But the far more interesting point has to do with who wanted agency pricing when it came time to renegotiate contracts after the court-imposed waiting periods ran out. Shatzkin writes:
One powerful literary agent, who is inevitably informed by publishers about negotiations that affect the selling prices of ebooks (which, in turn, affect the author royalty), tells me that I have the whole motivation thing on agency backwards. It may have started six years ago as a way for publishers to control the prices of ebooks across the supply chain, so something they were “imposing” on Amazon. But that turned around. It became a way for Amazon to guarantee that they would get a full margin on all agency publishers’ ebook sales (because publishers could lower the ebook price, but the stipulated agency percentage would not be affected). So, in the recent negotiations, the big publishers had no choice about sticking with agency. Amazon insisted that they stick with agency.
Shatzkin has also heard from elsewhere that the margins on agency have drifted a bit to give Amazon “a wee bit more than 30 percent” and hence the publishers a bit less than 70 percent.
Well. If true, that’s an interesting bit of news. We don’t have any independent corroboration of this yet, of course, though I’d say it carries more weight coming from Shatzkin than from your average reporter basing a story on anonymous sources. But if the bit about adult coloring books is also true, it does put a whole new spin on agency pricing, and could suggest publishers have a legitimate reason to be upset. Not only has agency pricing cut their e-book sales, it’s given Amazon a bigger slice of their print sales by listing discounted hardcovers next to the more expensive agency e-books.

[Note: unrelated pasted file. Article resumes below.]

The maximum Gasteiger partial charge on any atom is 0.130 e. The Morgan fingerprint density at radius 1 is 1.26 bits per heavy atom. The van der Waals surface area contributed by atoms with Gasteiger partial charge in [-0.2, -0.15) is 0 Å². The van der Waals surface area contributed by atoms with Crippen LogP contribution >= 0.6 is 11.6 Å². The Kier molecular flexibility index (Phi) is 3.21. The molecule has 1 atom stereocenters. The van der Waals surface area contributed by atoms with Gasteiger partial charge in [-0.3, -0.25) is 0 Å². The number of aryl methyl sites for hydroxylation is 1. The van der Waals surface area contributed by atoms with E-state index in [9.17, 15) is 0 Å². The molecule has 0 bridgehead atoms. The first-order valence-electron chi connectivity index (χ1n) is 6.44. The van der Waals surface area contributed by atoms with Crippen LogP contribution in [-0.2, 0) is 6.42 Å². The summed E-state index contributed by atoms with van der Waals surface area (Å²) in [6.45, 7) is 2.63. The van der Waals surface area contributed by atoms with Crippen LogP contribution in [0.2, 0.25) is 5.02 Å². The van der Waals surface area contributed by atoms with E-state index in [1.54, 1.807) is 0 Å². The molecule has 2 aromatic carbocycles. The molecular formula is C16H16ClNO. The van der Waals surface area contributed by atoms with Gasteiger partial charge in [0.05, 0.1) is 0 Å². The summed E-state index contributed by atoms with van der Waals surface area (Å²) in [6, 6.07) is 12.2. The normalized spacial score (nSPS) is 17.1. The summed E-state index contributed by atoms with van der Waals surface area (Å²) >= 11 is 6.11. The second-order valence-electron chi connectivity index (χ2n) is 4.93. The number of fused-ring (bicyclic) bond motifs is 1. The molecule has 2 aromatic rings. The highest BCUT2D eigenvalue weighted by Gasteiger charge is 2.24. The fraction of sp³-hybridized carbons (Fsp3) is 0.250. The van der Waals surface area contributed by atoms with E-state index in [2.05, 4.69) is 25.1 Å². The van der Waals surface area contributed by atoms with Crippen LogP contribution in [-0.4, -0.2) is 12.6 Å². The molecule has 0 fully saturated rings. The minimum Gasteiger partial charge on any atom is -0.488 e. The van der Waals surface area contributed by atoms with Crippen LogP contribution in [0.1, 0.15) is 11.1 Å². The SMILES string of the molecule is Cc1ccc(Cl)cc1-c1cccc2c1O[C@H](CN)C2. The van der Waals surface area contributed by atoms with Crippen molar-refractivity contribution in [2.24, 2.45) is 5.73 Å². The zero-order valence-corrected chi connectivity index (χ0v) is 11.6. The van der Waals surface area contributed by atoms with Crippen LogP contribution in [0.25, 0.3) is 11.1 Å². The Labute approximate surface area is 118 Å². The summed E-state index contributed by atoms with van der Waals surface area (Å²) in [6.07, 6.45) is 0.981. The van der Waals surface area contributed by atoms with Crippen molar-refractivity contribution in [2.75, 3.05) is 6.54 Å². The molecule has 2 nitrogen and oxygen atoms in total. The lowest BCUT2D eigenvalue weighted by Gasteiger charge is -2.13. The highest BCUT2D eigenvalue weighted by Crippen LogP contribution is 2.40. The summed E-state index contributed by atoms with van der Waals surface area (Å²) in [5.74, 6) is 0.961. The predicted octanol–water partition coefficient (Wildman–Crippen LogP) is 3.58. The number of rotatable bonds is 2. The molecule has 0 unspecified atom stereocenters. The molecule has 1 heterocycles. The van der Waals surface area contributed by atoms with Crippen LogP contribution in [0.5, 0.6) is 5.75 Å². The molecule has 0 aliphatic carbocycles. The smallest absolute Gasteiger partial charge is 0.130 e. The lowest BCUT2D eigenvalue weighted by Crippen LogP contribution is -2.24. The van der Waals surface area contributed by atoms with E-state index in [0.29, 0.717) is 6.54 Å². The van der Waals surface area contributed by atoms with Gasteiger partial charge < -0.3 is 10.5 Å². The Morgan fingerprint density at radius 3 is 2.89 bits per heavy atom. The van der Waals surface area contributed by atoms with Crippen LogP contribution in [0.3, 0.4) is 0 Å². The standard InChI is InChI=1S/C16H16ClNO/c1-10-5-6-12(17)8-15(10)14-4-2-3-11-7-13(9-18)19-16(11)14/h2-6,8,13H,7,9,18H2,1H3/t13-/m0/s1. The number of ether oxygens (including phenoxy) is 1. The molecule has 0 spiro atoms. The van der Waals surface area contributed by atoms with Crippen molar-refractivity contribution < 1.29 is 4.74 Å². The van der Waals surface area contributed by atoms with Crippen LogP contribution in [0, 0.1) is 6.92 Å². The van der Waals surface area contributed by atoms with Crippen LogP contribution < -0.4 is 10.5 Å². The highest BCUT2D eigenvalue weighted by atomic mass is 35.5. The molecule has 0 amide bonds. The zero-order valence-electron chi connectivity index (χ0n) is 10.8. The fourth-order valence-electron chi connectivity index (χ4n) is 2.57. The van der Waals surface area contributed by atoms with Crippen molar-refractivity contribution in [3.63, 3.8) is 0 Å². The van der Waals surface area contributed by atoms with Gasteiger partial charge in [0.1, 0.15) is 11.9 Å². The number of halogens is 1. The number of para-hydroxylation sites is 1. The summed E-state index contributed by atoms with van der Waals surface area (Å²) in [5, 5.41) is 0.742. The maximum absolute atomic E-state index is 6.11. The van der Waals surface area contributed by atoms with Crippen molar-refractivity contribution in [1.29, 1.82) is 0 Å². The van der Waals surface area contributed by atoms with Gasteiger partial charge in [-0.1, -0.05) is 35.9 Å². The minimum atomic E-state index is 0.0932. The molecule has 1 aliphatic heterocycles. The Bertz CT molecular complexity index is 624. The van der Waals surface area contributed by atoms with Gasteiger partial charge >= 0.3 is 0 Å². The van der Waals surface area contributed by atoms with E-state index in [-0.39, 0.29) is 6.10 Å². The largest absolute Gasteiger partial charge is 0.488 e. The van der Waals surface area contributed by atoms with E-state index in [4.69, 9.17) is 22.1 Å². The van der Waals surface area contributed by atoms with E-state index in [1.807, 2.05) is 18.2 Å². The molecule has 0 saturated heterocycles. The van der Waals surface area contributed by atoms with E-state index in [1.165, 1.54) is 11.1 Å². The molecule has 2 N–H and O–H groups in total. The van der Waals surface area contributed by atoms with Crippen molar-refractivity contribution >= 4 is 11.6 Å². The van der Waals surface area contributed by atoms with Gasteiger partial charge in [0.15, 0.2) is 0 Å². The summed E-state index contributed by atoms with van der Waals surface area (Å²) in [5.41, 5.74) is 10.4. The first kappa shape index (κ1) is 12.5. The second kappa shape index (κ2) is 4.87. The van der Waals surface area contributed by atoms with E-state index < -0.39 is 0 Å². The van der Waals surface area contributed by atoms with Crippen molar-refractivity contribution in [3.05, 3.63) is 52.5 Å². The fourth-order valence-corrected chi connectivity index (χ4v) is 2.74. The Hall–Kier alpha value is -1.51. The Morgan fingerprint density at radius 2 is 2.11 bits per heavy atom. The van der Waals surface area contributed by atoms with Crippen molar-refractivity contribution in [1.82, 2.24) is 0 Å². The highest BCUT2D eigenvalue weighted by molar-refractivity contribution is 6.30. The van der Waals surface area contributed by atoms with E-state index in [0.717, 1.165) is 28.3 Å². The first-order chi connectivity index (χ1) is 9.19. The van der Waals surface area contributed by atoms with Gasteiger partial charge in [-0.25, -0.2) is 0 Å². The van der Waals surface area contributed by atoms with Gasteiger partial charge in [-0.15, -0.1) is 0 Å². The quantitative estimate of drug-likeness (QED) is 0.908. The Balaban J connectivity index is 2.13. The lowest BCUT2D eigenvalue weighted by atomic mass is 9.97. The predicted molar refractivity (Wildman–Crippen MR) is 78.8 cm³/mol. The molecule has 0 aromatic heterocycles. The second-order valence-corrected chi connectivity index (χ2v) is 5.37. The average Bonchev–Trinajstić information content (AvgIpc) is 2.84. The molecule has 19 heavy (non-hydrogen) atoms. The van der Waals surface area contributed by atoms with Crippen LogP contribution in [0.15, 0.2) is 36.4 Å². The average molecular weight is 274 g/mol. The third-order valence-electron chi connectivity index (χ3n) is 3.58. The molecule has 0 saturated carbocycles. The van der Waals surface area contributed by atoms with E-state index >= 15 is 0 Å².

It’s easy to see why Amazon might have wanted to resume agency pricing, having been forced into it the first time around. Instead of having to slice its margins razor-thin, agency guarantees it a nice meaty 30% margin on all the sales it does make. (It’s a bit ironic that this was one of the justifications the agency publishers used back when they were imposing agency pricing the first time.) And it allows Amazon to evade any responsibility for the higher prices themselves, with that friendly italicized “This price was set by the publisher” notation. (And even Shatzkin agrees that if the publishers set their prices too high, they’re the ones at fault.)
Plus, it made it increasingly unlikely anyone would try to take Amazon to court for predatory pricing. After all, how could they be accused of predatory pricing when the publishers were the ones setting them? And it helped them sell more print books to make up for the lower e-book sales.
In the end, I rather hope it is true, if only because it has a nice ring of poetic justice. The very same publishers who broke the law (according to both court rulings so far) to impose agency pricing are now hoist by their own petard, as their “strategy” of 2010 turned into the “surrender” of 2015. It appeals to my sense of schadenfreude that the Big Five publishers are undone by being required to take the very thing they fought so hard to obtain. It’s like something out of a Shakespearian play, or some Greek myth about the folly of hubris.